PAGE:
“Hey, hey. I’ll see you later,” yelled Paul, pointing at the fan.
Later, Paul tweeted, “Wanna fine players for saying stuff to the fans but the fans can put they hands on our families ... f--- that!!"
Rather than spend Monday celebrating his NBA Coach of the Year award — a special moment for a widely beloved figure who overcame his wife’s death to reach the league elite — Monty Williams was playing the role of arena manager. Shouldn’t the league have separate seating sections for visiting family members? Coach of the Year? Make him commissioner. "It's a hard one because it's happening more and more,” he said. “The situations are getting to a place now where I really feel like families, who are there to support their loved ones, need to be protected a bit more. Whether or not we have to give these people a section, a suite, something has to be done. Because we can't wait for it to get to a level or two higher, before we do what we need to do. Yesterday was unnecessary.”
The Celtics-Bucks series also resembles rugby, with bruising defense the first priority minus ugly incidents … so far. Another fresh coaching revelation, Ime Udoka, was right when he said a missed call in the final seconds of Game 3 — Smart was awarded two free throws when he should have had three — might cost the Celtics the East semifinal series. “A poor call,” said Udoka, who also said he was going to teach his players to be better floppers. If they’d won, they’d be up 3-1.
The Bucks were upset, too, despite the Game 3 victory. They had only 17 free-throws attempts at home, zero in the final 16:33, while the Celtics were awarded 34. “When you start looking at the numbers, I mean, it’s just, it’s pretty outrageous,” general manager Jon Horst told The Athletic. “(The officials) have to improve. That wasn’t a quality playoff basketball game, and I think officiating played a role in that.”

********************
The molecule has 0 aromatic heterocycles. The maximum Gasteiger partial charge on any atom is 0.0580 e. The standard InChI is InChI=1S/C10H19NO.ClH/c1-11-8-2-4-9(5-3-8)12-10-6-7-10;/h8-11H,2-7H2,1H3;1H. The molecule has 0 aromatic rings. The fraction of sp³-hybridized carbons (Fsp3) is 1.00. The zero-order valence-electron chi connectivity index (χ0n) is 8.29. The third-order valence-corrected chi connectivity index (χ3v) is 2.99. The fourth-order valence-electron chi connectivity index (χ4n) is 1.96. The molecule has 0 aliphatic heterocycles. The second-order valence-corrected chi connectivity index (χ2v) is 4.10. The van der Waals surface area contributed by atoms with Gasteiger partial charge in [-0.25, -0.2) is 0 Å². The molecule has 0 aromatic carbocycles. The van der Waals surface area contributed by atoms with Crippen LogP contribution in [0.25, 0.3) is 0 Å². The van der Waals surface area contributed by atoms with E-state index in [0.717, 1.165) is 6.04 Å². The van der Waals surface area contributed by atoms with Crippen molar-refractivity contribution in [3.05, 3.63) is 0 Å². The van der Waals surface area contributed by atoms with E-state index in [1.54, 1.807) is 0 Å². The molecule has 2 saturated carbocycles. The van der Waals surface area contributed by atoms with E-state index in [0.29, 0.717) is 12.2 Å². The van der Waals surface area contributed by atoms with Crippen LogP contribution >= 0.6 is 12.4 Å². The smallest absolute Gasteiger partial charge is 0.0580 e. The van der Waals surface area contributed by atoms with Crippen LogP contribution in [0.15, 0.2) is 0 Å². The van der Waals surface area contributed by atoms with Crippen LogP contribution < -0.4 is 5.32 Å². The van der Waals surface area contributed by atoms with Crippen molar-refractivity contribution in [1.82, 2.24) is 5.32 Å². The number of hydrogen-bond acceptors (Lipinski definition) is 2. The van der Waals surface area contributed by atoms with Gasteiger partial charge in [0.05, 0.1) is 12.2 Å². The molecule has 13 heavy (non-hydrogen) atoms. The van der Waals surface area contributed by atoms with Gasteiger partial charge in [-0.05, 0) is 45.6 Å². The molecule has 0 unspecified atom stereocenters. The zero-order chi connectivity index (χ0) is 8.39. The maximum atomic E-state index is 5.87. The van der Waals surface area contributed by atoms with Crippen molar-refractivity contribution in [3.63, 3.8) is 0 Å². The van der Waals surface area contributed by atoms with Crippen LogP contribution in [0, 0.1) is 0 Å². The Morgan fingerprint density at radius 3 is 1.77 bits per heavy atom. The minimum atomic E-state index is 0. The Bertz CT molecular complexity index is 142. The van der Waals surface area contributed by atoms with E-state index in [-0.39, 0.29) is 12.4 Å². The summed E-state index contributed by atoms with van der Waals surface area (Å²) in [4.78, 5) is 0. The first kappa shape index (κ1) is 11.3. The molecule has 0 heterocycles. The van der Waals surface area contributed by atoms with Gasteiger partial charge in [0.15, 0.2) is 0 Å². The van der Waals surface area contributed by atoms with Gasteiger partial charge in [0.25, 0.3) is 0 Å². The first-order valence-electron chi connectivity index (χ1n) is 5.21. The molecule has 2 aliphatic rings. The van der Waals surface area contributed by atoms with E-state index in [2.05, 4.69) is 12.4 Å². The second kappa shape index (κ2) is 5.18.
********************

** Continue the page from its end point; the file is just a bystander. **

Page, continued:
Stop whining. Start winning. Aren’t the Bucks the defending champs?
I speak for the masses in concluding we’re tired of the yapping. In the end, after we’ve wiped away the blood and caught a collective deep breath, it’s up to the NBA to decide what it wants to be moving forward.
This is definitely something. But is it basketball?
Jay Mariotti, called “without question the most impacting Chicago sportswriter of the past quarter-century,’’ writes general sports columns for Substack while appearing on some of the 1,678,498 podcasts and shows in production today. He is an accomplished columnist, TV panelist and talk/podcast host. Living in Los Angeles, he gravitated by osmosis to film projects.